Montgomery, L.M.

L.M. (Lucy Maud) Montgormery

L.M. Montgomery (1874-1942) produced one of the sunniest characters in children’s literature, Anne Shirley of Anne of Green Gables, while her own life was filled with cares, including nearly lifelong depression. When she was born her mother died and her father abandoned her, leaving her to be raised by her grandparents. And she shared her identity as an orphan with the character Anne Shirley; the fact that she created one of the most cheerful characters in children’s literature is somewhat ironic.

Before becoming published she worked as a teacher and then as a proofreader copy editor for the Halifax Journal. When she began writing short stories and poems she was mostly met with rejection, but at the age of 21 she sold her first short story for five dollars and never looked back.  Her stories’ blend of nostalgia and realism have captivated readers for generations. Lucy Maud Montgomery kept copious journals, and the theme that emerges from her reflections was that despite her personal troubles, she viewed her writing as a vehicle for bringing joy to others. 

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L.M Montgomery Quotes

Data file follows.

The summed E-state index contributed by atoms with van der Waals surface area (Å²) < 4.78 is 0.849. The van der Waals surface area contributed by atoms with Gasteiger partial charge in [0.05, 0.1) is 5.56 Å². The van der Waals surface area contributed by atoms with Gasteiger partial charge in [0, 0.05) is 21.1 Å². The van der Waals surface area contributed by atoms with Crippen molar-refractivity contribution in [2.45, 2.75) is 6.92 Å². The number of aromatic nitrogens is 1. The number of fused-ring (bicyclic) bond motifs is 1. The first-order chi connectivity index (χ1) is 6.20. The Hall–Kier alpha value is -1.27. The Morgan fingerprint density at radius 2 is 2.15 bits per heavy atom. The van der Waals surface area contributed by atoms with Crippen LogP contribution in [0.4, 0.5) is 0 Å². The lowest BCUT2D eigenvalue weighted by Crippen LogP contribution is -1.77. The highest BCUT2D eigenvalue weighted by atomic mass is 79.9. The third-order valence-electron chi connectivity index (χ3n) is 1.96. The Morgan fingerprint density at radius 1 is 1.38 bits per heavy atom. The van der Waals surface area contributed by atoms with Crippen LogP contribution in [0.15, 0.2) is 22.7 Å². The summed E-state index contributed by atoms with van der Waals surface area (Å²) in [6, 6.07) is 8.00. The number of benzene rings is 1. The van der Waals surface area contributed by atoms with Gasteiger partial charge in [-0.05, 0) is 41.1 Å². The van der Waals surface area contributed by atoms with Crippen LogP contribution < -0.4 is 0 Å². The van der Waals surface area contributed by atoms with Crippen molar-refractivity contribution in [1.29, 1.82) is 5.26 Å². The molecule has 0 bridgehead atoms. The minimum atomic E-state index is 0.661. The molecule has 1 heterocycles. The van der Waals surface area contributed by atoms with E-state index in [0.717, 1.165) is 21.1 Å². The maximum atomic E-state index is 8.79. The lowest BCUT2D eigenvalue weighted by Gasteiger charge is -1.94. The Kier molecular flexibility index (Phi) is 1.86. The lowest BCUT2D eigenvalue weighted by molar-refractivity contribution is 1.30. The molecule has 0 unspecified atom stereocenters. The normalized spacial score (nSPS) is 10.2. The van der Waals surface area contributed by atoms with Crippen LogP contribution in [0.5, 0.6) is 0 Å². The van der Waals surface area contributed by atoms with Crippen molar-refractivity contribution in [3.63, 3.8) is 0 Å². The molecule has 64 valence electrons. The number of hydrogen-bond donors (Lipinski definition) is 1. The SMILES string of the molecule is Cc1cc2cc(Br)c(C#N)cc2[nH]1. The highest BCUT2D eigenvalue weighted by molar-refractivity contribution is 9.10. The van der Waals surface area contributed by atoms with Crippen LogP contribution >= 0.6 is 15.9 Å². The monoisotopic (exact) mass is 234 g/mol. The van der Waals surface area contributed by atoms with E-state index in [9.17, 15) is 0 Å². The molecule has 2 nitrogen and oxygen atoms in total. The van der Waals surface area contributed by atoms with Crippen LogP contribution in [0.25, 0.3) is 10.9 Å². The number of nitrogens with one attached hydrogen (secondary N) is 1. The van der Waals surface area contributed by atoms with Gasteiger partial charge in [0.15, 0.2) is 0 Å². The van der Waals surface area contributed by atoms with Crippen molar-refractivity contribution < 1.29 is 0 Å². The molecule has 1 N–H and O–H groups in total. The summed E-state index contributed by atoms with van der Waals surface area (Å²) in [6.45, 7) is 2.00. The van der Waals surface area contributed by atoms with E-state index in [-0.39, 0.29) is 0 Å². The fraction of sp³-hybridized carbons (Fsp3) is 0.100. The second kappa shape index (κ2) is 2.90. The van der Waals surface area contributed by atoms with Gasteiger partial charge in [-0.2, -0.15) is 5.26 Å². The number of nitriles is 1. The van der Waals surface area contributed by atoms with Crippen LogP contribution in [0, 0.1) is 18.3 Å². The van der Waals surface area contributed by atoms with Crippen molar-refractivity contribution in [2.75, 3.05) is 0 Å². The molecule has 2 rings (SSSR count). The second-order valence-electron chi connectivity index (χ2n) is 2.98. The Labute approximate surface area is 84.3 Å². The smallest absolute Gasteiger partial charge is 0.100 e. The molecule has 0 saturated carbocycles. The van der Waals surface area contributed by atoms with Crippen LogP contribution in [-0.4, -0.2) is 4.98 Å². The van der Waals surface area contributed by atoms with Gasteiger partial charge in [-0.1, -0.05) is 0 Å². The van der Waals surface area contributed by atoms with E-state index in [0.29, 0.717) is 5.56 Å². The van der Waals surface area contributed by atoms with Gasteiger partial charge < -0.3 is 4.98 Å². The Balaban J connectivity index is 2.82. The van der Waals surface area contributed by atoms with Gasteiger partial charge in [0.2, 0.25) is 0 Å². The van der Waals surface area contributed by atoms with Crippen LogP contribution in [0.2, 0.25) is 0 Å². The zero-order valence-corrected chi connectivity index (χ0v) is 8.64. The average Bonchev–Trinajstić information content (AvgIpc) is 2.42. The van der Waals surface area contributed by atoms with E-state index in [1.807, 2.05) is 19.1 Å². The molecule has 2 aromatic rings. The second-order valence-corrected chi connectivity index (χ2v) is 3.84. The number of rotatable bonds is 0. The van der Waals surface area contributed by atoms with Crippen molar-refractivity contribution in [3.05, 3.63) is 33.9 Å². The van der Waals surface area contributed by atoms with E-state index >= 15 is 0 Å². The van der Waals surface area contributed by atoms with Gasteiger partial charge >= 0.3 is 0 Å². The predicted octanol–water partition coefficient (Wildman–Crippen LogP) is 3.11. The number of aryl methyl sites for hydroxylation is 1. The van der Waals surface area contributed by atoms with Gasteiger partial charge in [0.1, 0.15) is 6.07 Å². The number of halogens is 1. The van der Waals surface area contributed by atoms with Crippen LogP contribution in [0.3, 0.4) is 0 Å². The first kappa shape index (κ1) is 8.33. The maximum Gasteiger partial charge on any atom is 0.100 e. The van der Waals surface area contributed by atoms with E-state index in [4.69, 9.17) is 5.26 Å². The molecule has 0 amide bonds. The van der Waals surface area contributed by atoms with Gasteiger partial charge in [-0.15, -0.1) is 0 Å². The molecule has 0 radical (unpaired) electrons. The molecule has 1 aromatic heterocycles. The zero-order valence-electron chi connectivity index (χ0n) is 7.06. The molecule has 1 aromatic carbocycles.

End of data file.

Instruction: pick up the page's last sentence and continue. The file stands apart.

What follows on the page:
“It’s not what the world holds for you. It is what you bring to it.” (Anne of Green Gables, 1908)

“I hate to lend a book I love…it never seems quite the same when it comes back to me…”

“The body grows slowly and steadily but the soul grows by leaps and bounds…” (Rilla of Ingleside, 1921)

“When you’ve learned to laugh at the things that should be laughed at, and not to laugh at those that shouldn’t, you’ve got wisdom and understanding.” (Anne of the Island, 1915)

“Nothing is ever really lost to us as long as we remember it.” (The Story Girl, 1911)

“We should regret our mistakes and learn from them, but never carry them forward into the future with us.”

“I am simply a ‘book drunkard.’ Books have the same irresistible temptation for me that liquor has for its devotee. I cannot withstand them.”

“Now, it used to be at home that I thought undisturbed solitude was necessary that the fire of genius might burn. I must be alone and the room must be quiet. It would have been the last thing to enter my imagination to suppose that I could ever write anything at all, much less anything of value, in a newspaper office…I would have laughed at the idea…Every morning here I write and not bad stuff either. I have grown accustomed to stopping in the midst of a paragraph to interview a prowling caller…” (From her journal, entry dated January, 1910)

“Oh, it’s delightful to have ambitions. I’m so glad I have such a lot. And there never seems to be any end to them– that’s the best of it. Just as soon as you attain to one ambition you see another one glittering higher up still. It does make life so interesting.” (Anne of Green Gables, 1908)